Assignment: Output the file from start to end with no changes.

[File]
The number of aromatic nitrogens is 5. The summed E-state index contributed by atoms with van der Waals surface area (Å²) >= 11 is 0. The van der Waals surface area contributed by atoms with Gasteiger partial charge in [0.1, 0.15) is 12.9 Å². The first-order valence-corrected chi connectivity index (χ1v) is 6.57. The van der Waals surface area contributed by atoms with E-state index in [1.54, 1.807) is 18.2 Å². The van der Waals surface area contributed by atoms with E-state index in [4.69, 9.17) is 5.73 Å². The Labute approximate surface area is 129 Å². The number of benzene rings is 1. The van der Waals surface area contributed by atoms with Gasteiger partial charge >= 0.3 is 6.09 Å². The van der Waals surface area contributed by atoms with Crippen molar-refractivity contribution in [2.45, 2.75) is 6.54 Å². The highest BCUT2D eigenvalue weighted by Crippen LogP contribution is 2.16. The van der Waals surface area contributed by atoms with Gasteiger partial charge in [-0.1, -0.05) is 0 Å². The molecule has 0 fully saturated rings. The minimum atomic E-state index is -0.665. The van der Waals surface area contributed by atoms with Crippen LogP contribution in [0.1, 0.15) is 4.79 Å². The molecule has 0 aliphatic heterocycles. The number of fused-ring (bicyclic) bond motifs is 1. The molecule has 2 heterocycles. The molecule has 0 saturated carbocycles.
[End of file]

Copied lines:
The number of aromatic nitrogens is 5. The summed E-state index contributed by atoms with van der Waals surface area (Å²) >= 11 is 0. The van der Waals surface area contributed by atoms with Gasteiger partial charge in [0.1, 0.15) is 12.9 Å². The first-order valence-corrected chi connectivity index (χ1v) is 6.57. The van der Waals surface area contributed by atoms with E-state index in [1.54, 1.807) is 18.2 Å². The van der Waals surface area contributed by atoms with E-state index in [4.69, 9.17) is 5.73 Å². The Labute approximate surface area is 129 Å². The number of benzene rings is 1. The van der Waals surface area contributed by atoms with Gasteiger partial charge >= 0.3 is 6.09 Å². The van der Waals surface area contributed by atoms with Crippen molar-refractivity contribution in [2.45, 2.75) is 6.54 Å². The highest BCUT2D eigenvalue weighted by Crippen LogP contribution is 2.16. The van der Waals surface area contributed by atoms with Gasteiger partial charge in [-0.1, -0.05) is 0 Å². The molecule has 0 fully saturated rings. The minimum atomic E-state index is -0.665. The van der Waals surface area contributed by atoms with Crippen LogP contribution in [0.1, 0.15) is 4.79 Å². The molecule has 0 aliphatic heterocycles. The number of fused-ring (bicyclic) bond motifs is 1. The molecule has 2 heterocycles. The molecule has 0 saturated carbocycles.